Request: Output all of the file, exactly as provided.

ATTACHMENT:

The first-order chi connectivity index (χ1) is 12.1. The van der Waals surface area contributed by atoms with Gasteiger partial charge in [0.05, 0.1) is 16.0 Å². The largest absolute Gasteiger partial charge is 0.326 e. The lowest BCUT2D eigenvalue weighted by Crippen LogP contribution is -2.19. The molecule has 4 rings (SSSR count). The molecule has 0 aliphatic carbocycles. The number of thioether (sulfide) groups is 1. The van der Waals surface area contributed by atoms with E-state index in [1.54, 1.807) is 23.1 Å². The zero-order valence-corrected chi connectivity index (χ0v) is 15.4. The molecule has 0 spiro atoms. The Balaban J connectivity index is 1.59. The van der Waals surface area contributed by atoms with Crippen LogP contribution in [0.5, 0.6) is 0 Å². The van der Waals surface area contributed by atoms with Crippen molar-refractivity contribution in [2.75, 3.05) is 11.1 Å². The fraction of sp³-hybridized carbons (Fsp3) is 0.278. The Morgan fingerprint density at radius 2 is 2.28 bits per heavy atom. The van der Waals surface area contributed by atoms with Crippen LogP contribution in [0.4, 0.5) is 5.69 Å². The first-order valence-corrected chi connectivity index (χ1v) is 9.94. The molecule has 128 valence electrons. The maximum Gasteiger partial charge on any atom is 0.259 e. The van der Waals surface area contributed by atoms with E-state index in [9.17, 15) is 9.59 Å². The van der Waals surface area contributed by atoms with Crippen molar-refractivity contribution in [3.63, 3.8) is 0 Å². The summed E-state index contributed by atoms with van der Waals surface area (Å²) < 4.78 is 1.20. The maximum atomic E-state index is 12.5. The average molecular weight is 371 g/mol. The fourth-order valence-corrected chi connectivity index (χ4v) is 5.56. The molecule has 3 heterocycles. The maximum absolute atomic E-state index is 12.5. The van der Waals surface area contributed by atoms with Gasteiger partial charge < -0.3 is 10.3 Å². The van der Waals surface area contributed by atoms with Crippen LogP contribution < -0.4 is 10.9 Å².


The first-order chi connectivity index (χ1) is 12.1. The van der Waals surface area contributed by atoms with Gasteiger partial charge in [0.05, 0.1) is 16.0 Å². The largest absolute Gasteiger partial charge is 0.326 e. The lowest BCUT2D eigenvalue weighted by Crippen LogP contribution is -2.19. The molecule has 4 rings (SSSR count). The molecule has 0 aliphatic carbocycles. The number of thioether (sulfide) groups is 1. The van der Waals surface area contributed by atoms with E-state index in [1.54, 1.807) is 23.1 Å². The zero-order valence-corrected chi connectivity index (χ0v) is 15.4. The molecule has 0 spiro atoms. The Balaban J connectivity index is 1.59. The van der Waals surface area contributed by atoms with Crippen LogP contribution in [0.5, 0.6) is 0 Å². The van der Waals surface area contributed by atoms with Crippen molar-refractivity contribution in [2.75, 3.05) is 11.1 Å². The fraction of sp³-hybridized carbons (Fsp3) is 0.278. The Morgan fingerprint density at radius 2 is 2.28 bits per heavy atom. The van der Waals surface area contributed by atoms with Crippen LogP contribution in [0.4, 0.5) is 5.69 Å². The first-order valence-corrected chi connectivity index (χ1v) is 9.94. The molecule has 128 valence electrons. The maximum Gasteiger partial charge on any atom is 0.259 e. The van der Waals surface area contributed by atoms with E-state index in [9.17, 15) is 9.59 Å². The van der Waals surface area contributed by atoms with Crippen molar-refractivity contribution in [3.63, 3.8) is 0 Å². The summed E-state index contributed by atoms with van der Waals surface area (Å²) < 4.78 is 1.20. The maximum atomic E-state index is 12.5. The average molecular weight is 371 g/mol. The fourth-order valence-corrected chi connectivity index (χ4v) is 5.56. The molecule has 3 heterocycles. The maximum absolute atomic E-state index is 12.5. The van der Waals surface area contributed by atoms with Gasteiger partial charge < -0.3 is 10.3 Å². The van der Waals surface area contributed by atoms with Crippen LogP contribution < -0.4 is 10.9 Å².